Arguably today's aphorism above doesn't translate well from Greek to English, but since half the english-speaking readers will be unavailable today (nailed in front of the telly for super bowl, whatever this is :) it doesn't really matter. The point it tries to get across is: guard your files, and then secure them some more and then perhaps you'll rescue half when the inevitable occurs.
Increasingly digital information becomes the most valuable asset in our lives. Take the source for xplorer˛, some assorted 10MB of programming and manuals which can one day buy beer for all the family, how do you protect that against mishaps? And what if you lose even part of it? Unthinkable! I talked about versioning and repositories the other day but it isn't enough safety on its own.
If you've been using computers long enough you will have suffered such losses, especially in the past when hardware were less reliable. As the "law of the sod" prescribes, your hard disk will pack up just when you need it the most, e.g. the day before you are meant to submit your college yearly assignment. Once you have a few of those you realize that using foul language at the computer isn't helping and another strategy is required.
I confess that I am quite paranoid about file safety. I must have the source code of xplorer˛ in at least 10 different places, some in the UK, some in Greece, like a good squirrel. So even if my computer short-cirquits and burns the whole house down with all the backup devices, I'll still have some copy of the source code to work with. It is all about redundancy. Save in a lot of places and keep them physically apart, not everything under one roof.
Modern equipment have some built in redundancy, e.g. RAID hard disk arrays, which effectively save 2 copies of each document. That's good but what if your laptop is stolen? All the dual copies are gone. The same goes for some other recent MS technologies like shadow copies, in essense on the fly versioning of important document files — what if coffee 21 of 30 ends up on the keyboard?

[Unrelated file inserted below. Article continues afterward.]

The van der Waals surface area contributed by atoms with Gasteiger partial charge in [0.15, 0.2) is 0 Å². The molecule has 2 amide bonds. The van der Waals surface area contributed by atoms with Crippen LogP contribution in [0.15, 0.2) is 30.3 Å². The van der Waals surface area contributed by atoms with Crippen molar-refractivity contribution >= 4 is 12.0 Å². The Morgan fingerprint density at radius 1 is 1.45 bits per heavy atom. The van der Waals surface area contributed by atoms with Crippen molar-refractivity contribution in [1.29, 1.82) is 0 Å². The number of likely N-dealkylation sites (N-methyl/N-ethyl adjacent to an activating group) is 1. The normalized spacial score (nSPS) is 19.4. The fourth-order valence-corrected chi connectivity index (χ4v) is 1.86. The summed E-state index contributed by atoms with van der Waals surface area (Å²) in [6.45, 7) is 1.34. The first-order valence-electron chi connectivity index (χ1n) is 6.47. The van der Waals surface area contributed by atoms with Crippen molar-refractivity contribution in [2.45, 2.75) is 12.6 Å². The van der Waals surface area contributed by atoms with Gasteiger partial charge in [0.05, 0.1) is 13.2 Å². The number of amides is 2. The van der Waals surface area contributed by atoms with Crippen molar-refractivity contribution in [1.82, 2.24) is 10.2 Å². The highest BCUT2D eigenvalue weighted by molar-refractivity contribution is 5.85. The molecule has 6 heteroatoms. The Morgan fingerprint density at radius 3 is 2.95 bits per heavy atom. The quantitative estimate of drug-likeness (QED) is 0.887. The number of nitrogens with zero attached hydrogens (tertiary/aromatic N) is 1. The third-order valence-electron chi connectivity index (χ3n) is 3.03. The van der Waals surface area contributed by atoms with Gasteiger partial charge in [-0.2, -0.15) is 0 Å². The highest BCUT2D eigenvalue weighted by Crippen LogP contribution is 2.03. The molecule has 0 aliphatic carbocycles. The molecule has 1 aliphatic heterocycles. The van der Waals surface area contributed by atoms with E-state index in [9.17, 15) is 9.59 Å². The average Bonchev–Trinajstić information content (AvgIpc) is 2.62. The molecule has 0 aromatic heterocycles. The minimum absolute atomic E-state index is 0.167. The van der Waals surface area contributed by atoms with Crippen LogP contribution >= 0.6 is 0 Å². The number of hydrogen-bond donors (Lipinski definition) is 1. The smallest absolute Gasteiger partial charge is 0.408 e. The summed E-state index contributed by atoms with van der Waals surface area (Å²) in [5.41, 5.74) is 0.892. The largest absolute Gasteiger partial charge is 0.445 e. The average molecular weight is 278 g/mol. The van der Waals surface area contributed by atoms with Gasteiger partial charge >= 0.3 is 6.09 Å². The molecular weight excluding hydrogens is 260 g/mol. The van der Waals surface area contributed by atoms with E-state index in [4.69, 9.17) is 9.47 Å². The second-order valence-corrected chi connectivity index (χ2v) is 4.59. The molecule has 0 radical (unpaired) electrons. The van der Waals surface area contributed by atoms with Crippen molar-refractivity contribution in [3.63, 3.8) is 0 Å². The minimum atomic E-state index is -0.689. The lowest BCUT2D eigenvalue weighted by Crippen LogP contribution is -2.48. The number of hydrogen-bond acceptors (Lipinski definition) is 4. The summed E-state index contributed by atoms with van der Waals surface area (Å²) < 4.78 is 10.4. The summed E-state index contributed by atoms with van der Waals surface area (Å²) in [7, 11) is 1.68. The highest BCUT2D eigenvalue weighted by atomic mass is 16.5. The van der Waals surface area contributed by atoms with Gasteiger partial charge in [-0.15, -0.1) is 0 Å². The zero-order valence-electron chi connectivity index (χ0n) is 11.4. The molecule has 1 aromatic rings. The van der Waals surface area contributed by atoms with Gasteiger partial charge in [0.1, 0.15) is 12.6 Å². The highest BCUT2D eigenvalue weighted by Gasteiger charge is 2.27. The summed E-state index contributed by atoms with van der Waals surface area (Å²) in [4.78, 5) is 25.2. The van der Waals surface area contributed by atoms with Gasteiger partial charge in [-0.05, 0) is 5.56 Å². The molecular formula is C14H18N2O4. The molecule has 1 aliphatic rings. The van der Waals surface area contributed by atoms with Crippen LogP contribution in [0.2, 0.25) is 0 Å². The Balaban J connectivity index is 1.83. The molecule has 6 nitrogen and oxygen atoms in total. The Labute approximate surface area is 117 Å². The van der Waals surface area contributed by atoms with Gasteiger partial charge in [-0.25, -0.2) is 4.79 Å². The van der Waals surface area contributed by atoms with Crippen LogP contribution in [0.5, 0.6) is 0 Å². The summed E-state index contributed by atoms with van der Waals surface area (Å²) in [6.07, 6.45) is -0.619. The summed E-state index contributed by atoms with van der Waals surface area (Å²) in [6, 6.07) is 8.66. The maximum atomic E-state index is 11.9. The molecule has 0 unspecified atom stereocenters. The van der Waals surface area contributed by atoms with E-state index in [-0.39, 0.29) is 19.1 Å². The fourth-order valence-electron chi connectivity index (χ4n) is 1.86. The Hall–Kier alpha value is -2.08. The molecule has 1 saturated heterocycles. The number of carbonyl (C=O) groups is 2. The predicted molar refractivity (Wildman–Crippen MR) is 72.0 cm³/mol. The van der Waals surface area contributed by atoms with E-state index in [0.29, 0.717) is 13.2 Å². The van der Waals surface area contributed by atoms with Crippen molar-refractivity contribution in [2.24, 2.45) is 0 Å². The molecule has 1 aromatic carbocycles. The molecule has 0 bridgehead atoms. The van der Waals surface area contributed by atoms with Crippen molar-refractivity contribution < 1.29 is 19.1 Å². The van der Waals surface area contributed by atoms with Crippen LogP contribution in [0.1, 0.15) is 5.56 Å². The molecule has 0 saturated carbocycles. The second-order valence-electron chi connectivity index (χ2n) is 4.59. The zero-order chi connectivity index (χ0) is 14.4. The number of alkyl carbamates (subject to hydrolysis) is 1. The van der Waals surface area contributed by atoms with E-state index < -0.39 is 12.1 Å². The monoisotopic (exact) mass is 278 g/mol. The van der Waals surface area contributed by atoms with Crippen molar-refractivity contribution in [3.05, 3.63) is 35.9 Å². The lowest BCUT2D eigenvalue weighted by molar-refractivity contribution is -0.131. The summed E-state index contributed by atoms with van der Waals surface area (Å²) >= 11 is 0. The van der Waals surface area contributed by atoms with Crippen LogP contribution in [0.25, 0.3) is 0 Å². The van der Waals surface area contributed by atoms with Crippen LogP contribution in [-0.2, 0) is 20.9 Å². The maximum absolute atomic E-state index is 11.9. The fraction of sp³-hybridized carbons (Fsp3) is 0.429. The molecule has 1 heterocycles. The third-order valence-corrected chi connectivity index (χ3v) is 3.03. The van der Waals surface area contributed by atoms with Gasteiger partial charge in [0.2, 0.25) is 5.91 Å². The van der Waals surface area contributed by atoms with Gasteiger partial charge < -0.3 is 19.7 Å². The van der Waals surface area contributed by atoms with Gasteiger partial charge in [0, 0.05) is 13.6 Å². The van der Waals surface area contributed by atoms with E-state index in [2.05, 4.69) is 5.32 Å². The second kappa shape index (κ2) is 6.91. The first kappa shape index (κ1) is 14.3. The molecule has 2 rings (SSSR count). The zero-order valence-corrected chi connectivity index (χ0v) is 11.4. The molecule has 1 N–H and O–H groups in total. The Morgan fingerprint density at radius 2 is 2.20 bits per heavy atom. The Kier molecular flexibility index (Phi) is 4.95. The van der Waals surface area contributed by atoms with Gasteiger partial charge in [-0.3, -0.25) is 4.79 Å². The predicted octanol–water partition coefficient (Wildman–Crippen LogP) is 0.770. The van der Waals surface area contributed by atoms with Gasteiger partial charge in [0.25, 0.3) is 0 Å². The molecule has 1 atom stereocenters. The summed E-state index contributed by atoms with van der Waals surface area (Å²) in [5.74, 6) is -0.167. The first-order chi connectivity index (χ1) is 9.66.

Personally I have as my main system backup an external USB hard disk, which holds all the "Documents and Settings" folder with all the projects, from the day job and xplorer˛ — and the emails too. I try to keep it separate from the laptop as far as possible. I bring them close only once a week for the weekly backup ritual. It goes without saying that backup should be done as frequently as possible.
There are tons of software for helping you with regular backups, but did you know that xplorer˛ can also hack it? The secret is in the robust transfer options dialog. When you have a few gigs of data you don't want to copy them out every week, only what has changed. Using the overwrite if newer else skip policy you achieve just that: xplorer˛ will only copy files that have changed or were newly created, leaving all the other files untouched. If you are a stickler there's even an option to clear Archive attribute for files copied to simulate true backup semantics. Here's a little demonstration video of how the thing works.
Using this procedure you can backup all your content with just one robust copy. This assumes that all your important files are under a single folder, e.g. c:\documents\nikos. In a future article we'll see how you can use folder junctions to simplify situations where your files are scattered to more than one place. Until then, I remain.
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